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An Introduction to R: Monte Carlo Simulation MWERA 2012 Emily A. Price, MS Marsha Lewis, MPA Dr. Gordon P. Brooks

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Objectives and/or Goals Three main parts –Data generation in R –Basic Monte Carlo programming (e.g. loops) –Running simulations (e.g., investigating Type I errors)

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Why Use Monte Carlo Methods? According to Mooney (1997) Monte Carlo simulations are useful to –Make inferences when weak statistical theory exists for an estimator –Test null hypotheses under a variety of plausible conditions –Assess the quality of an inference method –Assess the robustness of parametric inference to assumption violations –Compare estimator’s properties

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What are Monte Carlo Methods? Experiments composed of random numbers to evaluate mathematical expressions (Gentle, 2003) Empirically determine the sampling distribution of a test statistic Computer-based methods for approximating values and properties of random variables (Braun & Murdoch, 2007)

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Logic of Monte Carlo Mooney (1997) presents five steps 1.Specify the pseudo-population in symbolic terms in such a way that it can be used to generate samples. That is, writing code to generate data in a specific manner. 2.Sample from the pseudo-population in ways that reflect the topic of interest 3.Calculate θ in a pseudo-sample and store it in a vector 4.Repeat steps 2 and 3 t times where t is the number of trials 5.Construct a relative frequency distribution of resulting values which is a Monte Carlo estimate of the sampling distribution of under the conditions specified by the pseudo-population and the sampling procedures

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Practical Issues/ Considerations What software to use? How much time to run the simulation? Reproducibility of results Adequacy of random number generator

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Why use R? It’s FREE It is a flexible language that can be controlled by the user It uses a vector based approach Depending on the package, there are built in commands which the user can access and minimize the amount of programming required for MC simulation –Make sure to load the require packages at the beginning of the session R community has a plethora of information: help websites, listservs, textbooks, blogs –Manuals for R available at http://cran.r-project.org/manuals.html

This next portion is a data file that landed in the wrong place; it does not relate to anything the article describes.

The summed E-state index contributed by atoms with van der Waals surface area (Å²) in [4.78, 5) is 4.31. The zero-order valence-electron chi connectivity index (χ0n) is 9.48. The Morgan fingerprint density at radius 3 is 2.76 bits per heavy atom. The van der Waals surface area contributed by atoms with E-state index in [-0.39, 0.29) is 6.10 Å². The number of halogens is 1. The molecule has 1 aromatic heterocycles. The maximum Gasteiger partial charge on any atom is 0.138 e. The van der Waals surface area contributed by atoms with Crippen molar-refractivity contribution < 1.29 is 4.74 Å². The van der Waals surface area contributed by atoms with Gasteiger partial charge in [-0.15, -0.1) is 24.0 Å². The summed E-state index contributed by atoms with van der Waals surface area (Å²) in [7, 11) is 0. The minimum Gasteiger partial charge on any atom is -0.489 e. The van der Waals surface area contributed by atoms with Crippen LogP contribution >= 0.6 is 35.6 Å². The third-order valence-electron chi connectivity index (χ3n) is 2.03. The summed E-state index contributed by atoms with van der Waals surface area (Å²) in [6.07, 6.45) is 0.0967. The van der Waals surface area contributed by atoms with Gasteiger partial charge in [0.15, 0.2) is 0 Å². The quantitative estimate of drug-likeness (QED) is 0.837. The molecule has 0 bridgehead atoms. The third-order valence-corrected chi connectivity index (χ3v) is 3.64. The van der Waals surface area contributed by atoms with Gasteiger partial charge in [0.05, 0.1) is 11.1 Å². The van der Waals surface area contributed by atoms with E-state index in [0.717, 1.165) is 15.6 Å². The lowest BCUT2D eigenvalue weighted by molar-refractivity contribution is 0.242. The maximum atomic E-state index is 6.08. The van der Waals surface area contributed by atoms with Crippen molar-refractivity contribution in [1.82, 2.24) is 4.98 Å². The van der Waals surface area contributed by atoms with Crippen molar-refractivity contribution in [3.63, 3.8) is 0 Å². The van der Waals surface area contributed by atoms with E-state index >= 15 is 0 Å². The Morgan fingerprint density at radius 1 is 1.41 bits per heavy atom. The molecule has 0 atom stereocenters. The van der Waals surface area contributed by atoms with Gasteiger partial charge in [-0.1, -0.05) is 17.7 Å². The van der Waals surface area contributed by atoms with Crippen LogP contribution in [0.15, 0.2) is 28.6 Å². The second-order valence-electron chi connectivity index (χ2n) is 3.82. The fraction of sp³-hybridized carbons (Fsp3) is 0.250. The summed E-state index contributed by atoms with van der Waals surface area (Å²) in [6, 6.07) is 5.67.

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Part 1: Data Generation RNG and setting seed –Purpose of the seed is to recovery results Initialize all parameters of interest Loops Print results Access output

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Generating a Single Random Variable R has four parts: CDF, PDF, Quantile function and simulation procedure –dnorm, pnorm, qnorm, rnorm respectively rnorm(x,mean=0,sd=1) runif(20,min=2,max=5) Distributions: normal, uniform, poisson, beta, gamma, chisquare, weibull, exponential

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Try it, you’ll like it! rnorm(x,mean=0,sd=1) Generate a normal distribution of 50 values with a mean of 50 and sd of 10 x <- sample(1:2,20,TRUE,prob=c(1/2,1/2)) Generate data that mimics rolling a die

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Generating Correlated Data X~Normal (20, 5), Y~Normal (40, 10), corr(X,Y) =0.6 –4 inputs Sample size, mean, variance-covariance matrix, and method –3 methods of data generation Eigenvalue (default), Singular Value, and Cholesky

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Try it, you’ll like it! rmvnorm(n, mean, sigma, method) Generate data for 3 variables such that X --Normal (20, 5), Y-- Normal (40, 10), Z -- Normal (60,15) and Corr(X,Y) =0.6, Corr(X,Z) = 0.7, Corr(Y,Z)=0.8

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Part 2: Basic MC Programming Four steps (Braun & Murdoch, 2007) 1.Understand the problem 2.Work out a general idea how to solve it Flow charts 3.Translate your general idea into a detailed implementation Turn the flowchart into code 4.Check: Does it work?

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Programming Commands* Loops –for, if, ifelse, while Statements –repeat, break, next * We can’t cover all programming aspects but wanted to mention other commands

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Functions They are “self-contained units with a well-defined purpose” (Braun & Murdoch, 2007, p. 59) –Take an input, do some calculations, and produce an output In R, functions are objects and can be manipulated like other more common objects such as vectors, matrices, and lists. –R provides source code for its own functions R allows you to write your own functions

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Part 3: Running Simulations Trimmed mean sampling distribution Replicating a published Monte Carlo study in R. –Zimmerman, D. W. (2004). A note on preliminary tests of equality of variances. British Journal of Mathematical and Statistical Psychology 57, 173–181.

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Questions Thank you for your time

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References Braun, W. J., & Murdoch, D. J. (2007). A first course in statistical programming with R. New York: Cambridge University. Gentle, J. E. (2003). Random number generation and Monte Carlo methods (2nd ed.). New York: Springer-Verlag. Mooney, C. Z. (1997). Monte Carlo simulation (Sage University Paper series on Quantitative Applications in the Social Sciences, series no. 07-116). Thousand Oaks, CA: Sage. Zimmerman, D. W. (2004). A note on preliminary tests of equality of variances. British Journal of Mathematical and Statistical Psychology 57, 173–181.

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